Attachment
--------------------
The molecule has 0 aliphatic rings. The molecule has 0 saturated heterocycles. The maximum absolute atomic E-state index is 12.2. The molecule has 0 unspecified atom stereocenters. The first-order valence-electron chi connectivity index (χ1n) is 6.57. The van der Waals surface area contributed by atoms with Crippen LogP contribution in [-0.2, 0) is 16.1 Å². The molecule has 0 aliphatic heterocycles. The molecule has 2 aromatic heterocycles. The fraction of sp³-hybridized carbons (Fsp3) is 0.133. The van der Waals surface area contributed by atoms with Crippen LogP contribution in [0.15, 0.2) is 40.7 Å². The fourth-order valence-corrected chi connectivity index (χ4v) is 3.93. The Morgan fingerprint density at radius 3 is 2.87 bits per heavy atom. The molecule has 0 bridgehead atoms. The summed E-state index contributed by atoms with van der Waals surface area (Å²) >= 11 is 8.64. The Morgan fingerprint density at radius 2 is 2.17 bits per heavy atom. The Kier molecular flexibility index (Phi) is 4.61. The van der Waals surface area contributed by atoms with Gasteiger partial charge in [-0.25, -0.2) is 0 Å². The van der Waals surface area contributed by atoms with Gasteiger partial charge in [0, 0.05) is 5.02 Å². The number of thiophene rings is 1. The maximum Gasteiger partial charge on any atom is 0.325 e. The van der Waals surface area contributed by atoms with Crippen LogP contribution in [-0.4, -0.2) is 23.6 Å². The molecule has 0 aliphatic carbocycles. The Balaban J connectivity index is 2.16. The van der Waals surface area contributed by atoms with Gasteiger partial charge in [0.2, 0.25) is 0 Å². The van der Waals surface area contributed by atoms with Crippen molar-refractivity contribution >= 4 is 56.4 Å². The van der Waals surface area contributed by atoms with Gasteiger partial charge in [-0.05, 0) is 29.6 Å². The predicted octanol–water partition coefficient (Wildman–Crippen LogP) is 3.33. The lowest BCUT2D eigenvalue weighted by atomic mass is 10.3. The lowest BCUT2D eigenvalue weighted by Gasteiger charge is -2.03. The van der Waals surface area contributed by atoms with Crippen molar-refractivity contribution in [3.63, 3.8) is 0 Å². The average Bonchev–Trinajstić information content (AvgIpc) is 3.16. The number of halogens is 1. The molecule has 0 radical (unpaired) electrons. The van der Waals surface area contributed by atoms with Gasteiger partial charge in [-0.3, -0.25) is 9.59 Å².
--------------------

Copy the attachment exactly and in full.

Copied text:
The molecule has 0 aliphatic rings. The molecule has 0 saturated heterocycles. The maximum absolute atomic E-state index is 12.2. The molecule has 0 unspecified atom stereocenters. The first-order valence-electron chi connectivity index (χ1n) is 6.57. The van der Waals surface area contributed by atoms with Crippen LogP contribution in [-0.2, 0) is 16.1 Å². The molecule has 0 aliphatic heterocycles. The molecule has 2 aromatic heterocycles. The fraction of sp³-hybridized carbons (Fsp3) is 0.133. The van der Waals surface area contributed by atoms with Crippen LogP contribution in [0.15, 0.2) is 40.7 Å². The fourth-order valence-corrected chi connectivity index (χ4v) is 3.93. The Morgan fingerprint density at radius 3 is 2.87 bits per heavy atom. The molecule has 0 bridgehead atoms. The summed E-state index contributed by atoms with van der Waals surface area (Å²) >= 11 is 8.64. The Morgan fingerprint density at radius 2 is 2.17 bits per heavy atom. The Kier molecular flexibility index (Phi) is 4.61. The van der Waals surface area contributed by atoms with Gasteiger partial charge in [-0.25, -0.2) is 0 Å². The van der Waals surface area contributed by atoms with Gasteiger partial charge in [0, 0.05) is 5.02 Å². The number of thiophene rings is 1. The maximum Gasteiger partial charge on any atom is 0.325 e. The van der Waals surface area contributed by atoms with Crippen LogP contribution in [-0.4, -0.2) is 23.6 Å². The molecule has 0 aliphatic carbocycles. The Balaban J connectivity index is 2.16. The van der Waals surface area contributed by atoms with Gasteiger partial charge in [0.2, 0.25) is 0 Å². The van der Waals surface area contributed by atoms with Crippen molar-refractivity contribution >= 4 is 56.4 Å². The van der Waals surface area contributed by atoms with Gasteiger partial charge in [-0.05, 0) is 29.6 Å². The predicted octanol–water partition coefficient (Wildman–Crippen LogP) is 3.33. The lowest BCUT2D eigenvalue weighted by atomic mass is 10.3. The lowest BCUT2D eigenvalue weighted by Gasteiger charge is -2.03. The van der Waals surface area contributed by atoms with Crippen molar-refractivity contribution in [3.63, 3.8) is 0 Å². The average Bonchev–Trinajstić information content (AvgIpc) is 3.16. The number of halogens is 1. The molecule has 0 radical (unpaired) electrons. The van der Waals surface area contributed by atoms with Gasteiger partial charge in [-0.3, -0.25) is 9.59 Å².